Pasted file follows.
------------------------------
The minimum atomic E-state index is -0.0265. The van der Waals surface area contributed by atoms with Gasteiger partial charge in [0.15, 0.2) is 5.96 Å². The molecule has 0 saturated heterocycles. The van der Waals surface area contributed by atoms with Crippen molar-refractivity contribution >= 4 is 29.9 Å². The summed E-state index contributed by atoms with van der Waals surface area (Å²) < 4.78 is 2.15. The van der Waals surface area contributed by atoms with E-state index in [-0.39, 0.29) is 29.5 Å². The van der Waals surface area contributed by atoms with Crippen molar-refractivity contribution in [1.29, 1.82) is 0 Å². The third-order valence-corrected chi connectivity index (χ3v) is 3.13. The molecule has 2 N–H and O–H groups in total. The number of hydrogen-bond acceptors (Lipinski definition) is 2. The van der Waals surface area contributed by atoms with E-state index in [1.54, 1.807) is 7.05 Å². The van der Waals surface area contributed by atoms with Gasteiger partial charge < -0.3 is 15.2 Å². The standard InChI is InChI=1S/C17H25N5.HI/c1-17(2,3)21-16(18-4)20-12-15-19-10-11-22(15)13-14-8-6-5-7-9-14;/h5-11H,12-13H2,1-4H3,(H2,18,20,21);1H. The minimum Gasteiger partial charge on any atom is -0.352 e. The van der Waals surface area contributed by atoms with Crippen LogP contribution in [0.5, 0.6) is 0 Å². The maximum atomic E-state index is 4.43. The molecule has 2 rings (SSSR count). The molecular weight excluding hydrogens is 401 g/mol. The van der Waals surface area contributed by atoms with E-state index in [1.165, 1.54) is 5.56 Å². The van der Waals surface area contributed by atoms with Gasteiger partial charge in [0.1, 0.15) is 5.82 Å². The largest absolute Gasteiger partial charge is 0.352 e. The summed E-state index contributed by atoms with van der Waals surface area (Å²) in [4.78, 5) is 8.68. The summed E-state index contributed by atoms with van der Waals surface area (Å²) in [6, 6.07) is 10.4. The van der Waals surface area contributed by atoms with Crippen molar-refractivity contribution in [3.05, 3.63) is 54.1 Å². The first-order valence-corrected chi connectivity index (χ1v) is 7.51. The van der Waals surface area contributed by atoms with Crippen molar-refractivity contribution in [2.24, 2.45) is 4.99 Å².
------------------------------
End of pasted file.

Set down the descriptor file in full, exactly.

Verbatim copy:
The minimum atomic E-state index is -0.0265. The van der Waals surface area contributed by atoms with Gasteiger partial charge in [0.15, 0.2) is 5.96 Å². The molecule has 0 saturated heterocycles. The van der Waals surface area contributed by atoms with Crippen molar-refractivity contribution >= 4 is 29.9 Å². The summed E-state index contributed by atoms with van der Waals surface area (Å²) < 4.78 is 2.15. The van der Waals surface area contributed by atoms with E-state index in [-0.39, 0.29) is 29.5 Å². The van der Waals surface area contributed by atoms with Crippen molar-refractivity contribution in [1.29, 1.82) is 0 Å². The third-order valence-corrected chi connectivity index (χ3v) is 3.13. The molecule has 2 N–H and O–H groups in total. The number of hydrogen-bond acceptors (Lipinski definition) is 2. The van der Waals surface area contributed by atoms with E-state index in [1.54, 1.807) is 7.05 Å². The van der Waals surface area contributed by atoms with Gasteiger partial charge < -0.3 is 15.2 Å². The standard InChI is InChI=1S/C17H25N5.HI/c1-17(2,3)21-16(18-4)20-12-15-19-10-11-22(15)13-14-8-6-5-7-9-14;/h5-11H,12-13H2,1-4H3,(H2,18,20,21);1H. The minimum Gasteiger partial charge on any atom is -0.352 e. The van der Waals surface area contributed by atoms with Crippen LogP contribution in [0.5, 0.6) is 0 Å². The maximum atomic E-state index is 4.43. The molecule has 2 rings (SSSR count). The molecular weight excluding hydrogens is 401 g/mol. The van der Waals surface area contributed by atoms with E-state index in [1.165, 1.54) is 5.56 Å². The van der Waals surface area contributed by atoms with Gasteiger partial charge in [0.1, 0.15) is 5.82 Å². The largest absolute Gasteiger partial charge is 0.352 e. The summed E-state index contributed by atoms with van der Waals surface area (Å²) in [4.78, 5) is 8.68. The summed E-state index contributed by atoms with van der Waals surface area (Å²) in [6, 6.07) is 10.4. The van der Waals surface area contributed by atoms with Crippen molar-refractivity contribution in [3.05, 3.63) is 54.1 Å². The first-order valence-corrected chi connectivity index (χ1v) is 7.51. The van der Waals surface area contributed by atoms with Crippen molar-refractivity contribution in [2.24, 2.45) is 4.99 Å².